Weekly Money Check-Up is a weekly series on My Pretty Pennies

1. The most I’ve spent this last week was on plane tickets for our trip to visit my family at Christmas. Just over $300 each, which is more than I wanted but less than it could be!
2. Today I am thankful for a day off! I took today and every Monday for the rest of the year off to use up my vacation time and deal with some things that need to be dealt with during business hours. Today was super-productive, and I'm feeling good.
3. Money can’t buy happiness. One free thing I did last week that made me happy was attend a conference for work. Okay, it's not like I really had a choice in the matter, but all my expenses were covered and it will help me be better at my job.
4. I will consider this week a success if I make a decision about home owner's insurance and sign up for a policy.
5. I am looking forward to Thanksgiving! Five days off in a row - what a luxury!

Sunday, November 13, 2011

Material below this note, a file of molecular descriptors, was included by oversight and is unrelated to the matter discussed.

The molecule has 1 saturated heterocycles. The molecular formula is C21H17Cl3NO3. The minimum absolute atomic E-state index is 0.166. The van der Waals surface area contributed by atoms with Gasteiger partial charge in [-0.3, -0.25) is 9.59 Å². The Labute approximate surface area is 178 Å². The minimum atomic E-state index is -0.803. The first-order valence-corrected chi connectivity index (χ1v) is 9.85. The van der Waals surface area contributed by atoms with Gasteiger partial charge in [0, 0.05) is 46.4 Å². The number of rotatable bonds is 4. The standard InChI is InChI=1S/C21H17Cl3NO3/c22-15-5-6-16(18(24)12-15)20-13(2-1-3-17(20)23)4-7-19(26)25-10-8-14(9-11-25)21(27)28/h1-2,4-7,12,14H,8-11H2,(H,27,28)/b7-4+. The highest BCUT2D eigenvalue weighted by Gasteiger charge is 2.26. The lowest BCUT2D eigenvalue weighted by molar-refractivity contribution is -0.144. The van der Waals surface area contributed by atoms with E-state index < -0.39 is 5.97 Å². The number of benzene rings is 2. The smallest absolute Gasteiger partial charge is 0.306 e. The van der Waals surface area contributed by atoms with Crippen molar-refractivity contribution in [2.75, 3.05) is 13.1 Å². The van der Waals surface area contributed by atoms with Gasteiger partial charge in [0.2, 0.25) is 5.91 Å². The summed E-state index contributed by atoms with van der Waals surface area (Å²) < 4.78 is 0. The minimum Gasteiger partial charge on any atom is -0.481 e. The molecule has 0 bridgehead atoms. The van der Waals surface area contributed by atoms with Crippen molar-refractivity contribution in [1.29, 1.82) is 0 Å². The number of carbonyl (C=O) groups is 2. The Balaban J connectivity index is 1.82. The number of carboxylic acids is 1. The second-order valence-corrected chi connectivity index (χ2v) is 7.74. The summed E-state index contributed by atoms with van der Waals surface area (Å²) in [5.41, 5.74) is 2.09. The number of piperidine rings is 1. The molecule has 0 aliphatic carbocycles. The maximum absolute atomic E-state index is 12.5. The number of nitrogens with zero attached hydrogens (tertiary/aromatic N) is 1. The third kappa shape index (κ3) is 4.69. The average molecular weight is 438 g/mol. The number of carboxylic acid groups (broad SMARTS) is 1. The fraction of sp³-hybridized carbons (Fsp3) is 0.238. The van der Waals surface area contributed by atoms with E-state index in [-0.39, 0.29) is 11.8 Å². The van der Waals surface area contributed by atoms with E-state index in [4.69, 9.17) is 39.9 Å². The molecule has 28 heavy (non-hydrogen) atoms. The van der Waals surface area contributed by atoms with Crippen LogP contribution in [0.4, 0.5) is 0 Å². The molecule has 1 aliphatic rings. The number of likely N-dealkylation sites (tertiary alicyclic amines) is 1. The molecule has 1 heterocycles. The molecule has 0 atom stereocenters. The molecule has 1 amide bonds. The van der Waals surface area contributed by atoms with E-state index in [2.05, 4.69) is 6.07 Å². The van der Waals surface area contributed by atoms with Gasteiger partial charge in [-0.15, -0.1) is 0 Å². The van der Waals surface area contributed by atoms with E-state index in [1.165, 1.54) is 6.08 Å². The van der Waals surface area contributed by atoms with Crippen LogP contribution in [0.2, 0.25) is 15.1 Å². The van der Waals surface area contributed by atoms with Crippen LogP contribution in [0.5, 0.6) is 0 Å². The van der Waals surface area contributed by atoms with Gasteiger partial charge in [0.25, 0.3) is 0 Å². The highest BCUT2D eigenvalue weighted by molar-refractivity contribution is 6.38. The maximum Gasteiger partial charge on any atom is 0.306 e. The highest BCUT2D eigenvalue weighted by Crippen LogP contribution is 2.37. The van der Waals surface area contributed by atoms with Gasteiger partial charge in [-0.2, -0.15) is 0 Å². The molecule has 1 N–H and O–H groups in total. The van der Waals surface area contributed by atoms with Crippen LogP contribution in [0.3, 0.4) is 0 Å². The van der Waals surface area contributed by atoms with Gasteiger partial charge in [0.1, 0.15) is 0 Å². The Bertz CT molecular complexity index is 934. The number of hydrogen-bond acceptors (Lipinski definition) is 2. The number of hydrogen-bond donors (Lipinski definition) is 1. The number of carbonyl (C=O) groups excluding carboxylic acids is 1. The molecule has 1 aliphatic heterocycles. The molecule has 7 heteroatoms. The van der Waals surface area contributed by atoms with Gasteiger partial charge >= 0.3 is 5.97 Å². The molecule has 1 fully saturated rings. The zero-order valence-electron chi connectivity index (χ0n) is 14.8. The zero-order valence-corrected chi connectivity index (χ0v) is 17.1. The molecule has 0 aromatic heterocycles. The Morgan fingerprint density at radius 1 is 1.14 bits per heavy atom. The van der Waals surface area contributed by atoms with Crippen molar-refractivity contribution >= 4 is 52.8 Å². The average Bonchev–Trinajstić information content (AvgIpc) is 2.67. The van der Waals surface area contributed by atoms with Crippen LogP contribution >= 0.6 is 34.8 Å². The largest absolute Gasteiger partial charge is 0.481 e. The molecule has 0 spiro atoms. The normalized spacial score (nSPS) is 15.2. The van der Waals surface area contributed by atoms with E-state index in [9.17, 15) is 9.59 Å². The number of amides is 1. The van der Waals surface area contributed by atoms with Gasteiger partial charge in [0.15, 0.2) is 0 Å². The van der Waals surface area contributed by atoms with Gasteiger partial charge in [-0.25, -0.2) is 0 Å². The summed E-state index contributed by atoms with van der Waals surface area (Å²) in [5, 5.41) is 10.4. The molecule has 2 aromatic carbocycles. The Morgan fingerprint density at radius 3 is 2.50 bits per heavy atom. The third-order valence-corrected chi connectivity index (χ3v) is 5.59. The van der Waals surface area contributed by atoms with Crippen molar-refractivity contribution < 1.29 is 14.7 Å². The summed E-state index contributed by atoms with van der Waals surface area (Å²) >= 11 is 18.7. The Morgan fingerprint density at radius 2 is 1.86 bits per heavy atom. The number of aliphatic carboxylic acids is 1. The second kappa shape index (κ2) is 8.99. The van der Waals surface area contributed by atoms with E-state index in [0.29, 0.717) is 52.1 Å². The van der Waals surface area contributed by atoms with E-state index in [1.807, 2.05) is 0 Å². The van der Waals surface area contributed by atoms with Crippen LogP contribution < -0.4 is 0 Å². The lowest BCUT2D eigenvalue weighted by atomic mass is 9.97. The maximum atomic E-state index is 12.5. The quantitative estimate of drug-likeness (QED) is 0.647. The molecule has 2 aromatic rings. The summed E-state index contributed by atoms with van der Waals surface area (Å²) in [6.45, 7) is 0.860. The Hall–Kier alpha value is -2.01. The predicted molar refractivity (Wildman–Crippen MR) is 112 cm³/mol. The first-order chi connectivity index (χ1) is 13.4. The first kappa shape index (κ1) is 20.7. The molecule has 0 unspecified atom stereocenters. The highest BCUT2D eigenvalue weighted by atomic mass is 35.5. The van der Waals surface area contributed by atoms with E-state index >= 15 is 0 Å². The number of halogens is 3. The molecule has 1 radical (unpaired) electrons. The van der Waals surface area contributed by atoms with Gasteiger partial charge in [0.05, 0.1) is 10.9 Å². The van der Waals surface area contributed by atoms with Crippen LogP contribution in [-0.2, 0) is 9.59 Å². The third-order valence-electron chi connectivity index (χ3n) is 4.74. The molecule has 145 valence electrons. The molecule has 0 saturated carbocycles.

Update on the house-buying process

Man, when things rain around here, they really pour.

So, 18 days ago we got pre-approved for a mortgage. Eight days ago we found a fantastic house. Seven days ago our offer was accepted and we put down earnest money. Five days ago we passed inspection with flying colors. Three days ago we discovered our scheme of delaying closing per the sellers' wishes wasn't going to pass muster so we agreed to a rent-back option (yes, making us defacto landlords on the first house we own). Yesterday we got revised numbers from our mortgage broker and were asked to decide whether to finance the mortgage insurance, pre-pay, or pay it monthly. Today we locked in our interest rate and have written the check for the appraisal fee. This week, I guess, we get the results of the appraisal and do some more paperwork, and start shopping for homeowners insurance so we can finalize the rent-back agreement. Then, I think we just sit on our laurels until closing, which will happen right after the holidays.

Oh, except for all the time I'll spend on virtual makeover sites seeing what the rooms look like in different colors.

The process is still going very smoothly and fairly quickly, but it's in the middle of a whirlwind of other things, including a weekend-long sales conference for me that's left me hardly able to type in complete sentences.